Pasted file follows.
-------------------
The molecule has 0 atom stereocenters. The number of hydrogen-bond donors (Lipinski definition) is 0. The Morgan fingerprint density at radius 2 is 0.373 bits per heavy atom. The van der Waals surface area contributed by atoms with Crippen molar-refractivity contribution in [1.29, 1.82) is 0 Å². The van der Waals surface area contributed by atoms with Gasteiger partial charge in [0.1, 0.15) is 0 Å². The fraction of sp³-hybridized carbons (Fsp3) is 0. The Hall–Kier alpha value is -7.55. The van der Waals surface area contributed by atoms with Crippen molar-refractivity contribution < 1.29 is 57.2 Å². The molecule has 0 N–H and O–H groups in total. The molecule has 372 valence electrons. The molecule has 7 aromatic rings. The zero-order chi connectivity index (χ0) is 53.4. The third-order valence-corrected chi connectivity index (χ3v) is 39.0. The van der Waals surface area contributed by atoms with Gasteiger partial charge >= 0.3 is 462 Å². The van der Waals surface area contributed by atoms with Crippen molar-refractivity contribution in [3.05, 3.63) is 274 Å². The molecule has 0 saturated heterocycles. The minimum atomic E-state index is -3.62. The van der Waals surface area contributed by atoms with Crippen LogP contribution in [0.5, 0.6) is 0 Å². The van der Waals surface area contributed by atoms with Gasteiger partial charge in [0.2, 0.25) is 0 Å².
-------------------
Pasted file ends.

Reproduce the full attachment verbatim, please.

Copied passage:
The molecule has 0 atom stereocenters. The number of hydrogen-bond donors (Lipinski definition) is 0. The Morgan fingerprint density at radius 2 is 0.373 bits per heavy atom. The van der Waals surface area contributed by atoms with Crippen molar-refractivity contribution in [1.29, 1.82) is 0 Å². The van der Waals surface area contributed by atoms with Gasteiger partial charge in [0.1, 0.15) is 0 Å². The fraction of sp³-hybridized carbons (Fsp3) is 0. The Hall–Kier alpha value is -7.55. The van der Waals surface area contributed by atoms with Crippen molar-refractivity contribution < 1.29 is 57.2 Å². The molecule has 0 N–H and O–H groups in total. The molecule has 372 valence electrons. The molecule has 7 aromatic rings. The zero-order chi connectivity index (χ0) is 53.4. The third-order valence-corrected chi connectivity index (χ3v) is 39.0. The van der Waals surface area contributed by atoms with Gasteiger partial charge >= 0.3 is 462 Å². The van der Waals surface area contributed by atoms with Crippen molar-refractivity contribution in [3.05, 3.63) is 274 Å². The molecule has 0 saturated heterocycles. The minimum atomic E-state index is -3.62. The van der Waals surface area contributed by atoms with Crippen LogP contribution in [0.5, 0.6) is 0 Å². The van der Waals surface area contributed by atoms with Gasteiger partial charge in [0.2, 0.25) is 0 Å².